It’s no longer good enough just to fill in a multiple choice bubble, said NCSS Superintendent Samantha Fuhrey. Students will now have to justify why they think an answer on a test is correct through a written response.
Georgia Milestones assesses students in English and math with three forms of questions:
- Selected response: multiple choice
- Constructed response: written response to a question with evidence from the question cited in reasoning
- Extended response: written, long-form response to a question or problem
NCSS is going beyond state requirements of applying these assessment forms to English and math by making all major assessments more rigorous, including social studies and science, according to Shannon Buff, director of secondary curriculum at NCSS.
The new system also does away with writing assessments for grades three, five and eight and requires such tests for every grade through the extended responses.
Students in grades three through eight will take End of Grade (EOG) tests, and high school students will take End of Course (EOC) tests. High school juniors will still take the Georgia High School Writing Test, which will still be a diploma requirement, Buff said.
“We are not truly assessing at the national level like we should be,” said Allison Jordan, director of testing, research and evaluation at NCSS, of both Newton County schools and schools statewide.
The current scoring system of “does not meet,” “meets” and “exceeds” scores will be thrown out, as well as any comparison to the CRCT and EOCT tests. New “readiness indicators” will require different standards to reach the same score, according to the Superintendent’s Month in Review from May.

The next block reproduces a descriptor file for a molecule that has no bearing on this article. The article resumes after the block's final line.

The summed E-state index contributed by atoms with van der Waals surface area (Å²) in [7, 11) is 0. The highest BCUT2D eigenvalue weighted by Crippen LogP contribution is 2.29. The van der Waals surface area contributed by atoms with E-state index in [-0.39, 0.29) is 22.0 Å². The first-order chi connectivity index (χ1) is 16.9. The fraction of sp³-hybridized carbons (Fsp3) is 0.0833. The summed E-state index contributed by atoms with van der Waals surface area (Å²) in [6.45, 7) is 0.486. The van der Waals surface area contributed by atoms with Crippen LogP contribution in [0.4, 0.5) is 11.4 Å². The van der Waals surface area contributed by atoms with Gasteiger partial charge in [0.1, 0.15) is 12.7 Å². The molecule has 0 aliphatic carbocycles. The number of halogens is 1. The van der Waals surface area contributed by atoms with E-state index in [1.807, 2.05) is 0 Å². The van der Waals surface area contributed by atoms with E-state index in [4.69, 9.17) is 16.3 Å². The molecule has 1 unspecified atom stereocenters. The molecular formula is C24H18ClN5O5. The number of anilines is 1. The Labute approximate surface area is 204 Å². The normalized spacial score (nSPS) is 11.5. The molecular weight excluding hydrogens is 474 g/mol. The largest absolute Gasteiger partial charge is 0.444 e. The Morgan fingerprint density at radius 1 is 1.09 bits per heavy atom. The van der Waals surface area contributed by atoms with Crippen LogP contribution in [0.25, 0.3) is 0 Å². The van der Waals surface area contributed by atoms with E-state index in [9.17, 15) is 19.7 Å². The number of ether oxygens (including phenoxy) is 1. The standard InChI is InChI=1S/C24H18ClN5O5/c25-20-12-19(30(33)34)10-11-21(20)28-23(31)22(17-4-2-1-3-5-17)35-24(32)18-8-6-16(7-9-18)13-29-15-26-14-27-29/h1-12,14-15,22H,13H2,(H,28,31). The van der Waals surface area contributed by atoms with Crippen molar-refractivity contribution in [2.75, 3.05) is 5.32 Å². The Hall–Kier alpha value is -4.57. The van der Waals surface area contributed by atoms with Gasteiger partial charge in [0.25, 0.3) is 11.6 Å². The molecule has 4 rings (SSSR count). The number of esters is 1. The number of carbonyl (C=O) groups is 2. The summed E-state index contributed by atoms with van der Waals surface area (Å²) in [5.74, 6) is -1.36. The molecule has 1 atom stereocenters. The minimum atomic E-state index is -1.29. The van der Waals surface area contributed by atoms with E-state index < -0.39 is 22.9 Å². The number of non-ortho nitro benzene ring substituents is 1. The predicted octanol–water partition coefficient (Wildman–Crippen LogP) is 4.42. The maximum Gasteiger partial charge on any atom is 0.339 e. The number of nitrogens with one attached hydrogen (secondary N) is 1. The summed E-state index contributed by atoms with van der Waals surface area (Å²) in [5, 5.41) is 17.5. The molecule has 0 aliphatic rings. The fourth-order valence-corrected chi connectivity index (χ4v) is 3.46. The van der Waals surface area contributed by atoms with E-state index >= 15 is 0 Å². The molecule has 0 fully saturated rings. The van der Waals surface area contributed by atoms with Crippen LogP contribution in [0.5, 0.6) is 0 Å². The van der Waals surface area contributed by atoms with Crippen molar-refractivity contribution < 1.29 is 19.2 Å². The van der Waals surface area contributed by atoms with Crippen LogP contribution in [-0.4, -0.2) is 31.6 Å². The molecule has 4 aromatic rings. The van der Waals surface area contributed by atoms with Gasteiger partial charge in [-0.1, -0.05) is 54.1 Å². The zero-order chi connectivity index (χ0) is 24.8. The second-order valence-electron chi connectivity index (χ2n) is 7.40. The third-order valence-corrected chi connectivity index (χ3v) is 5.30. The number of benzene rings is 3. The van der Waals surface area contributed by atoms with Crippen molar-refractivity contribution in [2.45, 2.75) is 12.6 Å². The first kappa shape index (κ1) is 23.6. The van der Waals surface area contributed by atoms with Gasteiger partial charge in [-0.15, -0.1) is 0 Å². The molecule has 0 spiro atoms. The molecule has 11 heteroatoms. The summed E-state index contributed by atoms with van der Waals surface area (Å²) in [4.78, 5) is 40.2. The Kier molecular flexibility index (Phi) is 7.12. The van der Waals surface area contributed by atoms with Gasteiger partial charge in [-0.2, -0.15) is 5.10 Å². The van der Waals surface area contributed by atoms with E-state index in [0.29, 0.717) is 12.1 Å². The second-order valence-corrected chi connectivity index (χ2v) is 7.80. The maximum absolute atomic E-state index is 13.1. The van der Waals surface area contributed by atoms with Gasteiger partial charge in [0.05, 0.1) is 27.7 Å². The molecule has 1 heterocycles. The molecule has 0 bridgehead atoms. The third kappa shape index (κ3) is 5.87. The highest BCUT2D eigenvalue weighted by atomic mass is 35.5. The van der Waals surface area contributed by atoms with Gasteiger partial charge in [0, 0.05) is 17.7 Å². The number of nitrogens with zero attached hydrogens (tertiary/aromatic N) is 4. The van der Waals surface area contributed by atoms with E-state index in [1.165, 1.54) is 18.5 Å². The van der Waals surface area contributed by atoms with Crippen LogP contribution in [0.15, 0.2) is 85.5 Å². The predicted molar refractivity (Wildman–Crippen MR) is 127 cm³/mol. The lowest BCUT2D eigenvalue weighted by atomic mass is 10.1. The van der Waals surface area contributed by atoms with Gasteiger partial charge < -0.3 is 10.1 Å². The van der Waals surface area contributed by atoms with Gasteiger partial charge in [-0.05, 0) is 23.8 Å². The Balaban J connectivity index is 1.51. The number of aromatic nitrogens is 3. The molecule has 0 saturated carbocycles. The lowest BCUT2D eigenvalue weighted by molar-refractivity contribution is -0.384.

“That’s a paradigm shift for us as well as for parents,” Jordan said. “It’s concerning to think about what this test will look like.”
Students no longer can employ a “plug-and-chug” technique and have a statistical opportunity to guess the correct answer, Jordan said. It requires a higher level of thinking, one which students have not been required to do so far.
“A change for everyone”
NCSS administration must not only educate students on these changes. Parents also have to be provided resources so they, in turn, can help their children keep up with these elevated standards.
“It’s a change for everyone involved,” said Craig Lockhart, NCSS deputy superintendent of schools. “This is a process. It’s going to take some time. It’s a state goal to produce a globally competitive workforce. The process of getting to that level has been long and involved.”
He said it is the school district’s responsibility to respond to any change that comes from the state, even if frequent changes may disrupt a continuous learning flow.
Superintendent Fuhrey said students and parents should expect a dip in scores with anything new but that the struggle is where they can learn the most.
“A different and more rigorous classroom should be expected,” Fuhrey said.
In school, teachers will stress research-based instructional strategies, filling in background knowledge, technology integration and leveraging assessment preparation at a higher velocity, Fuhrey said.
Testing, Research and Evaluation Director Jordan said although it may seem like the district is teaching to the test, “it needs to be teaching for learning.”
Secondary Curriculum Director Buff said through these monumental changes and higher standards, teachers and administrators have been working through the summer to be ready by August.
“When there is a change, they roll with it and do what we ask of them,” Buff said. “While it’s frustrating, they do so much. They’re working now to get ready and adapt.”
Still have questions?
If you have questions about the new testing system, attend the next education summit on August 23, where NCSS Superintendent Samantha Fuhrey and other school district administration will discuss the new system.